I remember when I first heard about Hanoi Rocks it was in 1984 or early 1985. I was in my post-punk phase, hair grew out a bit, and clothes, kind of looked like I robbed a gypsy (or rolled a bum). Anyway, I was out on a date with a punk girl from Pasadena named Meredith. And she decides we should go downtown (Los Angeles) to a place called the Fetish Club. I’ve been to a lot of rat holes in my time, but this place really was one of the worst places I had ever been to. We paid to get in, and I excuse myself to go to the bathroom, I go in, and the bathroom has no doors, and the stalls have no doors. Basically, everybody in the club can see you. So, I’m standing at the urinal doing my business when I hear “Oh my god, look at these sexy men!” I turn my head to see a six-foot 4-inch black transvestite in a blonde wig. He . . . or she comes running over to get a better look so I turn as much as I can, and when he gets too close I stick my leg out to keep him at bay and he says “I like them feisty.” I finish up and leave the bathroom for the night. I meet up with my date and explain what I just went through, and she just laughed and said: “This is the Fetish club.”
So, we hang out a bit, and discover one of the rooms in this place is a rundown bar with a wall-sized video screen that was showing all the stuff that I normally didn’t see on MTV, like Black Flag, Suicidal Tendencies, Bauhaus (you know, “Undead, Undead”), and Hanoi Rocks. The first video on was Hanoi’s cover of Up Around The Bend, corny video, but cool song. I remember saying to the girl I was with “I wish I had seen these guys live.”
Another weird part of the evening is when we entered the “video room” is over in the corner was a guy I went to High School with, I didn’t know his name, dressed in a Misfits-type style complete with the “Devil-lock.” Which is fine, but in school, I remembered in Polo shirts. I did a double take when I saw him, and he ends up giving me the casual “What’s up” nod. How cool.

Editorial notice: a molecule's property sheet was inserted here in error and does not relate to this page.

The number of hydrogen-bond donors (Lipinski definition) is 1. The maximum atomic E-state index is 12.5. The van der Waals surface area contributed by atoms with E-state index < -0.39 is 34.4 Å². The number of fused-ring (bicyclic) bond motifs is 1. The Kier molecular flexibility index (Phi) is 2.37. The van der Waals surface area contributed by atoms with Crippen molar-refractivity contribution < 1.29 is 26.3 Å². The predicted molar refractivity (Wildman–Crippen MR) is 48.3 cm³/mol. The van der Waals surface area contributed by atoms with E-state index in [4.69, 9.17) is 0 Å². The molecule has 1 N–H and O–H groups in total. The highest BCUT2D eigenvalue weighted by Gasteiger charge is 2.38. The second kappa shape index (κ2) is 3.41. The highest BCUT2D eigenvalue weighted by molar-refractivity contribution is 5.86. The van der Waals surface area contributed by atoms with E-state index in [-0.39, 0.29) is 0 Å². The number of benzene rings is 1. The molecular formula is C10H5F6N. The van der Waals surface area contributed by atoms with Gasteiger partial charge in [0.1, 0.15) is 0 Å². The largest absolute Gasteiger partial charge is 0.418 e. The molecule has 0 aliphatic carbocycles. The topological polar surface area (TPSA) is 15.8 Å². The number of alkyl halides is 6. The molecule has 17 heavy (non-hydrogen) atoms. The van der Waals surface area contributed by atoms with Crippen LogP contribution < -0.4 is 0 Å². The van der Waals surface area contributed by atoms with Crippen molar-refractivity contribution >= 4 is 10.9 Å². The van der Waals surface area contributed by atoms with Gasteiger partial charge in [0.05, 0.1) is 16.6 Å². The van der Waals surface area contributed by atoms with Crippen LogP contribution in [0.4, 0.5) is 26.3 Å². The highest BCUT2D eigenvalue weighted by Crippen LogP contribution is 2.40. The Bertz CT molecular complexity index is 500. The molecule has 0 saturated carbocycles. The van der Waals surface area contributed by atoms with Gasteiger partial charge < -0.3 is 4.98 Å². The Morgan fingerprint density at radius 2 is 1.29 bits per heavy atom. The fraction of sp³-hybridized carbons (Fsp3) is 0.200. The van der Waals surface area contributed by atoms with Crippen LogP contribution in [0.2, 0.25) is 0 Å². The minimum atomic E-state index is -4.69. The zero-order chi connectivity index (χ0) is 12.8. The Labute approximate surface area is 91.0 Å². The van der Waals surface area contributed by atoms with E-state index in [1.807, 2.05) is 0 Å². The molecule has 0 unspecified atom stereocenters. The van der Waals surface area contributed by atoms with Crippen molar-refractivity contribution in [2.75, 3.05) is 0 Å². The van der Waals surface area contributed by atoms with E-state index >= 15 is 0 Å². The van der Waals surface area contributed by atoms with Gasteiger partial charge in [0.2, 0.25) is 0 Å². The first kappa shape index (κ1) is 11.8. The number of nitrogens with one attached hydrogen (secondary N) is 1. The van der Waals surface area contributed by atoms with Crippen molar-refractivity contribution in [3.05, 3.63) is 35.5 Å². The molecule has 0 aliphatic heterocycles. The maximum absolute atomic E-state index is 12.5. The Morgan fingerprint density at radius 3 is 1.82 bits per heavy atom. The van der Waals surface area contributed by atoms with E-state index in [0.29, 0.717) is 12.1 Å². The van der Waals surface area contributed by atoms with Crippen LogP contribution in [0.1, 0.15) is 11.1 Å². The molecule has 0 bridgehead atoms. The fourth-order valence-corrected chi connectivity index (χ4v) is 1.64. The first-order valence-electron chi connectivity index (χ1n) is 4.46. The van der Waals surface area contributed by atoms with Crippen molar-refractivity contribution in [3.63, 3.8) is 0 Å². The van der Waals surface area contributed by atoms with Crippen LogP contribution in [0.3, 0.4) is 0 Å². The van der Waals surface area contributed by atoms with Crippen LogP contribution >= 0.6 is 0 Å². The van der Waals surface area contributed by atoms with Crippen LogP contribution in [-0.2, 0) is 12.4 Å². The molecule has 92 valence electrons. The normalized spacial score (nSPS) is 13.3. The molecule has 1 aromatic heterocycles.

After an hour, or so we stepped outside to smoke a clove or two, in the 1980’s this was still cool, and a block or two down I heard what sounded like a brick go through a window, then an alarm going off. About three minutes later a black guy comes running up to me with an armful of dresses, and asked me if I “Wanted to buy a dress for my woman?” I thanked him for his great offer, but I passed.
A year or two later, my friend Chris, from around the block, comes by to tell me that some of the remaining members of Hanoi are going to be playing up the street from us, did I want to go? Definitely. Somehow, Poison was headlining the show, they didn’t have an album out at the time, but they had a decent following in Los Angeles. Cherry Bombz had their album out, and were reasonably established – but they opened. Anyway, we get there and the place is full of the type of people you would see in Decline of Western Civilization II. After sitting through an opening act that I can’t remember I pushed my way up front to check out the Hanoi boys, this is where things get bad, I’m amped and the band comes out and. . . nothing. No energy, no charisma, nothing. The guys just stood there doing Pete Townshend poses. Most of the show there was no movement, then at the end of their set they did Loverboy’s Hot Girls In Love, and then they exploded, jumping all around, running from one part of the stage to the other, freaking bizarre. I was heartbroken; I figured with this line-up how could you go wrong?
– Last One To Die, 2011